BikingMountain Biking: Storms

Mountain Biking: Storms

It seems like I’ve heard a lot of writers brag in their ramblings about how they type on typewriters because real writers don’t need the backspace button, just the trash can.  I need a backspace and a spellchecker because I can’t keep events straight at this point.  I’ve been busy, but I’ve been fitting in rides, and a few races, and with three weeks until the Transylvania Epic, which I’ve been thinking about for 4 months, its time to really focus.  I’ve honed a system of getting in shape that seems to work consistently for me and it seems to be coming together again as far as I can tell.  I felt my fibers ticking in Pisgah this weekend for the Pisgah Mountain Bike Adventure Race, they were honed, there for that extra kick on the slick moves and snapping back after a few seconds rest.  I can feel fitness on the downhill’s as well as the ups, when I’m on form I have confidence and a reserve of strength for the surprise around the corner, the downed log, or the washed out drop.  “That’s why I love this,” I thought, riding squirrel in the wet, and feeling good.

There is no race that more accurately captures the spirit of Pisgah then PMBAR.  In PMBAR you make your own course.  The riding is raw, steep, sometimes primitive, and sometimes wet.  This time it was really wet, and cold, 36 F on the top of Laurel Mountain on May 4th.  We love Pisgah but we almost hate it.  It’s rugged and it’s almost too hard.  When it’s wet the difficulty goes to the point where a lot of hotshot sponsored pros will be throwing their bikes.  Pisgah is too hard to be cool.  We don’t ride Pisgah to be cool, we just ride it because we can, and because when we’re done, and the aches subside, nostalgia takes hold and you only remember the goods.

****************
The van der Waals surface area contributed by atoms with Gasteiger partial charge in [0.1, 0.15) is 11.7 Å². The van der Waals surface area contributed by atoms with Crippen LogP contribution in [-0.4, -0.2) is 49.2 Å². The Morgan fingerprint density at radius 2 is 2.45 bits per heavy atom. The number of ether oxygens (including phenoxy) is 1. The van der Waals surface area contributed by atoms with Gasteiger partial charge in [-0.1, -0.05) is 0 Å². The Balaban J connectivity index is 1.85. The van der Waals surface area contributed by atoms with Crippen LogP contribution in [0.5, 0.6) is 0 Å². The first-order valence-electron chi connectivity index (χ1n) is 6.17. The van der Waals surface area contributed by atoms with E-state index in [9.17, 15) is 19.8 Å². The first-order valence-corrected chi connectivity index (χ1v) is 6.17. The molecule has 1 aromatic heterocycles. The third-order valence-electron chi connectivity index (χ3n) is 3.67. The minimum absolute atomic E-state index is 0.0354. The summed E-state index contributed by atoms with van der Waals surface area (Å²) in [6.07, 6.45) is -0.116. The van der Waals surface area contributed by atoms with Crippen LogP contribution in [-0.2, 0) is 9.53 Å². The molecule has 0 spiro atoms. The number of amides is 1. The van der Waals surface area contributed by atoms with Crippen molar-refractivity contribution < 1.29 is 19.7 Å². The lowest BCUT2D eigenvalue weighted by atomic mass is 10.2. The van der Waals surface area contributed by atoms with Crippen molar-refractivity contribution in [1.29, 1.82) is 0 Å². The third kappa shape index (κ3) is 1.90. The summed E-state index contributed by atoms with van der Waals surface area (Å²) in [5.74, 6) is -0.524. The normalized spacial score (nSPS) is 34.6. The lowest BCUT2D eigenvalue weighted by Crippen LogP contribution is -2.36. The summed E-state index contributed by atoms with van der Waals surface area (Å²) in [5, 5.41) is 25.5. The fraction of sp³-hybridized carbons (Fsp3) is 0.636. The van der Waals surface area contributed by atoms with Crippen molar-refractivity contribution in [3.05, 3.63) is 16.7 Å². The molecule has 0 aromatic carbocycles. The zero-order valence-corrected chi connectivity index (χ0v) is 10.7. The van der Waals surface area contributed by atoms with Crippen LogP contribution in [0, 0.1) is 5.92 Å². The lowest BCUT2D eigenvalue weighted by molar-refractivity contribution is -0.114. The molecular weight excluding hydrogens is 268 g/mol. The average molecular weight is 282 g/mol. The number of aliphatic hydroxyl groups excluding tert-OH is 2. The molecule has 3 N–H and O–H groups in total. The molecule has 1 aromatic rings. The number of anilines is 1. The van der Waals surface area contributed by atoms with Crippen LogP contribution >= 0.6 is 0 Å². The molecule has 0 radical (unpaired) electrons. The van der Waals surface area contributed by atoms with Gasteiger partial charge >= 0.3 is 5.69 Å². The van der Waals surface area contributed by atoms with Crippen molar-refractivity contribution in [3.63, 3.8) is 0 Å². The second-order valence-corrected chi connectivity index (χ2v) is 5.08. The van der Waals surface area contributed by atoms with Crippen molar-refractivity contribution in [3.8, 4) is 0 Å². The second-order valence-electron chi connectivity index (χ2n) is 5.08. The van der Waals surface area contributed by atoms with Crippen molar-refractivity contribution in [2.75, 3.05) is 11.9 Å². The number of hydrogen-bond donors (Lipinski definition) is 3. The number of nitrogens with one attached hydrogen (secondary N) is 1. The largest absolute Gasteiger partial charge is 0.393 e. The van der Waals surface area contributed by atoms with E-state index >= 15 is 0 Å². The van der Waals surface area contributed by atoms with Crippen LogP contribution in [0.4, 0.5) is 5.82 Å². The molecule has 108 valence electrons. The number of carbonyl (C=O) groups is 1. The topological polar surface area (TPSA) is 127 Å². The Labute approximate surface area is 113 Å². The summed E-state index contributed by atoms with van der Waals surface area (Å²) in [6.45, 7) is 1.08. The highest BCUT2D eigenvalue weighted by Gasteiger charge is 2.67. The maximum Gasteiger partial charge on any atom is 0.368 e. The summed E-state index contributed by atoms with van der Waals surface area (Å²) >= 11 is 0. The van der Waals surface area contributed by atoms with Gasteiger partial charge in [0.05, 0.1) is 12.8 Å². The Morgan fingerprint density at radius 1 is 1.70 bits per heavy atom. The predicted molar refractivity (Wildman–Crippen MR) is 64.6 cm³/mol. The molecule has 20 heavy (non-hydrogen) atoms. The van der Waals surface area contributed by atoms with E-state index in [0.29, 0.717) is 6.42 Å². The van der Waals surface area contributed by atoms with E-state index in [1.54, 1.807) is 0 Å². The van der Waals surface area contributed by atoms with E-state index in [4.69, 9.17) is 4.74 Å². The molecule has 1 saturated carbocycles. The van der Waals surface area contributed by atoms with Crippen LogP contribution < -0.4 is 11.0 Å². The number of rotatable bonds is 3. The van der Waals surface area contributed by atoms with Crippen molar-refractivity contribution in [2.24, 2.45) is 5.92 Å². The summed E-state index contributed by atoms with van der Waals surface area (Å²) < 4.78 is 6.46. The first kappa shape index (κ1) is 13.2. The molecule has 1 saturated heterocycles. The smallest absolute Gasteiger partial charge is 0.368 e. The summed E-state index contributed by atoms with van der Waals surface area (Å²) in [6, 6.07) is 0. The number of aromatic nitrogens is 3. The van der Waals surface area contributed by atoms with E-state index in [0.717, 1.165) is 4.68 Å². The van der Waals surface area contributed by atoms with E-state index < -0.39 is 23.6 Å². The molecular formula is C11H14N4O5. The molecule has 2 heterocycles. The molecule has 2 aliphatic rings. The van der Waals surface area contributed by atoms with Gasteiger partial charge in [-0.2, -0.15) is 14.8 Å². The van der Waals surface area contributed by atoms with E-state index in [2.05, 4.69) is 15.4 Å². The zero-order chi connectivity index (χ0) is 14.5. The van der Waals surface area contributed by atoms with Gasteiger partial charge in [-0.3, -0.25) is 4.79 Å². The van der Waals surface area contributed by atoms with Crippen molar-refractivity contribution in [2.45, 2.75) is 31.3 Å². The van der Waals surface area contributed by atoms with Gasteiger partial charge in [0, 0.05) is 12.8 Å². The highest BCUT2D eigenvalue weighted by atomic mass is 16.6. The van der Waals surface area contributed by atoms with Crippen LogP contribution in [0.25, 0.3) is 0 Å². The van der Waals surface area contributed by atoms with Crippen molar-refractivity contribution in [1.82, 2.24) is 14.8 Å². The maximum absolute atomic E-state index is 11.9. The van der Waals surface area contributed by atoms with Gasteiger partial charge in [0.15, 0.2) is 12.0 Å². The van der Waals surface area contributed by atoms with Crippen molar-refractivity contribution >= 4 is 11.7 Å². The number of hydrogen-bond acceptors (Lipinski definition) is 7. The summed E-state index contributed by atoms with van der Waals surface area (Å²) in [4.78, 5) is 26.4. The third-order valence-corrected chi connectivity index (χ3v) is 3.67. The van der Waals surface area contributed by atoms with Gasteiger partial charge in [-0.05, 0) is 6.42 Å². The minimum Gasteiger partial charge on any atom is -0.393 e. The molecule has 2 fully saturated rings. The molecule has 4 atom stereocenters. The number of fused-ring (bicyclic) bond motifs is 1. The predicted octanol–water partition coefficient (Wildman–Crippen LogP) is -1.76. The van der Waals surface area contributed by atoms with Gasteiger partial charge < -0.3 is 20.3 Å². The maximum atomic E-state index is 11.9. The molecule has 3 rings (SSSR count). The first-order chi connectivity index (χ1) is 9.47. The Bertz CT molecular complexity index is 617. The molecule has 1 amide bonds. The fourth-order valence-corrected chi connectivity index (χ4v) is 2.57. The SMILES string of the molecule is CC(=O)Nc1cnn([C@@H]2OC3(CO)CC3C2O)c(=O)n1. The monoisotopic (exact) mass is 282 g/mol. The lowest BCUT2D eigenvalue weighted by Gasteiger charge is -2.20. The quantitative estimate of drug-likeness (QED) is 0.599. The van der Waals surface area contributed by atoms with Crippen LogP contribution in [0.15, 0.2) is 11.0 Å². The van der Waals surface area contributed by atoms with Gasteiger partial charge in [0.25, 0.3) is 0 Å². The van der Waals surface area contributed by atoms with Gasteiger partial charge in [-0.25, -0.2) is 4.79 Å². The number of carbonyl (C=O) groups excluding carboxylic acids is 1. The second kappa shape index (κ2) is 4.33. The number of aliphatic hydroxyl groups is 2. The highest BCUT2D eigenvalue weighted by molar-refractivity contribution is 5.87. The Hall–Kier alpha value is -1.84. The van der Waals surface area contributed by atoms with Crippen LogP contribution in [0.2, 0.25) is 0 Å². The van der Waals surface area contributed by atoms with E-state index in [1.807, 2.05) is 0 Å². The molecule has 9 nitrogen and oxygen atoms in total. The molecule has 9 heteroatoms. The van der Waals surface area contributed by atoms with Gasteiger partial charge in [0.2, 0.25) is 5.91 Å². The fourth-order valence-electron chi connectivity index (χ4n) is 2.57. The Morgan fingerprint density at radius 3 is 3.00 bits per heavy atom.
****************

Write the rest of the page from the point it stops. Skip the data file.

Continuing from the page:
This year was the third year racing PMBAR with my longtime friend and riding partner Jacob McGayhey.  Most mountain bikers understand some mechanics, those that don’t end up running.  For those so inclined, it is possible to take your understanding of bicycle mechanics to the highest of levels.  To those folks we should all be grateful because these are the ones that are developing the gear that has been steadily advancing our sport.  I get a bit of special enjoyment out of riding the latest redesign of the Industry Nine wheels.  The trail 24 is a Jacob McGayhey brainchild with detailed refinements achieved through an absolute commitment to perfection and an attention to detail that is almost unmatched.  I love to see Jacob’s talents being channeled in such a fitting way and also love the fact that an Asheville company is making the best wheels on the planet.  Racing has a way of rewarding obsessive-compulsive behavior, and PMBAR fits the bill.  All options need to be analyzed, evaluated, and perpetually reprocessed.  You don’t have to do all that but it just may be what wins the race.  Eric Weaver did a masterful job of shuffling the deck this year and throwing out an array of checkpoints that left no clear path.  The options were numerous and the cost/benefits ultra close.  We nailed a route and skipped the bonus checkpoints of slate rock and Daniel Ridge.  It almost didn’t seem right to be able to win without riding the most miles.

So two weeks to ride hard and a week to rest then seven days of heated competition.  Nothing is more fun then a race when you are feeling really good.  While I’m here let me not forget to give a big shout out on the megaphone to Bruce Dickman and Progold for helping get me to the TSE.  Thanks!

Places to Go, Things to See: